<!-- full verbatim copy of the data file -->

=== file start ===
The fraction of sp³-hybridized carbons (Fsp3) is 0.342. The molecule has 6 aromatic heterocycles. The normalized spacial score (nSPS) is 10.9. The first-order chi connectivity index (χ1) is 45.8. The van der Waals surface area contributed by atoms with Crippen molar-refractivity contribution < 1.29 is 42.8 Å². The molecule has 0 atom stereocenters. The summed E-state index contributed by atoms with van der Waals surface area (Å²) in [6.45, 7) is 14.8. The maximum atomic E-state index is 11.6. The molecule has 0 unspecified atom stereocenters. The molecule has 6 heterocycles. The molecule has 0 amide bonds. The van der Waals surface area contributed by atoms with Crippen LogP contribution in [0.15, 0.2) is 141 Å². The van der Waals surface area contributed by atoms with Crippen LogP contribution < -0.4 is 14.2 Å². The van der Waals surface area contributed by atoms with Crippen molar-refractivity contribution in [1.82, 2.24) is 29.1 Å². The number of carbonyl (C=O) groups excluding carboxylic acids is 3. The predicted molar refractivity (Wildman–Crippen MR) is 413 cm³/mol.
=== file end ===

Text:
The fraction of sp³-hybridized carbons (Fsp3) is 0.342. The molecule has 6 aromatic heterocycles. The normalized spacial score (nSPS) is 10.9. The first-order chi connectivity index (χ1) is 45.8. The van der Waals surface area contributed by atoms with Crippen molar-refractivity contribution < 1.29 is 42.8 Å². The molecule has 0 atom stereocenters. The summed E-state index contributed by atoms with van der Waals surface area (Å²) in [6.45, 7) is 14.8. The maximum atomic E-state index is 11.6. The molecule has 0 unspecified atom stereocenters. The molecule has 6 heterocycles. The molecule has 0 amide bonds. The van der Waals surface area contributed by atoms with Crippen LogP contribution in [0.15, 0.2) is 141 Å². The van der Waals surface area contributed by atoms with Crippen LogP contribution < -0.4 is 14.2 Å². The van der Waals surface area contributed by atoms with Crippen molar-refractivity contribution in [1.82, 2.24) is 29.1 Å². The number of carbonyl (C=O) groups excluding carboxylic acids is 3. The predicted molar refractivity (Wildman–Crippen MR) is 413 cm³/mol.